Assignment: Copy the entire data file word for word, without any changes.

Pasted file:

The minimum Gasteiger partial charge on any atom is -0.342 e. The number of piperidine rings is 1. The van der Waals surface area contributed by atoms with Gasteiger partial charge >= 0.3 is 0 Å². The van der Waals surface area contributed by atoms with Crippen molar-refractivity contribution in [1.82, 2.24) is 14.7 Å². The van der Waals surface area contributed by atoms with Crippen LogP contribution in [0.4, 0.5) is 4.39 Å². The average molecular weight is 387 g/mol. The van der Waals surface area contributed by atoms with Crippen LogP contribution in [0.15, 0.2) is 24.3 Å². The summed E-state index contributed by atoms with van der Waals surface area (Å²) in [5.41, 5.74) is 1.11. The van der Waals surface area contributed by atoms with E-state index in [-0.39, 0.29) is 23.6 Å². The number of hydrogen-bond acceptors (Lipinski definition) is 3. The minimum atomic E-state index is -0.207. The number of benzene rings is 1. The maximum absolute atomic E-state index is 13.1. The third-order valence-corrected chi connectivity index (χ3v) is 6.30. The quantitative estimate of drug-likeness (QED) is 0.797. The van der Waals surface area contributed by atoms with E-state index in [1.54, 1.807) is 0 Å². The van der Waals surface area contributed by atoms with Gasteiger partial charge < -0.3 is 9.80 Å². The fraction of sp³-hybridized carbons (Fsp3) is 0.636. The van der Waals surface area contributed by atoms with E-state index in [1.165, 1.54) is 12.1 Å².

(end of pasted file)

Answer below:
The minimum Gasteiger partial charge on any atom is -0.342 e. The number of piperidine rings is 1. The van der Waals surface area contributed by atoms with Gasteiger partial charge >= 0.3 is 0 Å². The van der Waals surface area contributed by atoms with Crippen molar-refractivity contribution in [1.82, 2.24) is 14.7 Å². The van der Waals surface area contributed by atoms with Crippen LogP contribution in [0.4, 0.5) is 4.39 Å². The average molecular weight is 387 g/mol. The van der Waals surface area contributed by atoms with Crippen LogP contribution in [0.15, 0.2) is 24.3 Å². The summed E-state index contributed by atoms with van der Waals surface area (Å²) in [5.41, 5.74) is 1.11. The van der Waals surface area contributed by atoms with E-state index in [-0.39, 0.29) is 23.6 Å². The number of hydrogen-bond acceptors (Lipinski definition) is 3. The minimum atomic E-state index is -0.207. The number of benzene rings is 1. The maximum absolute atomic E-state index is 13.1. The third-order valence-corrected chi connectivity index (χ3v) is 6.30. The quantitative estimate of drug-likeness (QED) is 0.797. The van der Waals surface area contributed by atoms with E-state index in [1.54, 1.807) is 0 Å². The van der Waals surface area contributed by atoms with Gasteiger partial charge < -0.3 is 9.80 Å². The fraction of sp³-hybridized carbons (Fsp3) is 0.636. The van der Waals surface area contributed by atoms with E-state index in [1.165, 1.54) is 12.1 Å².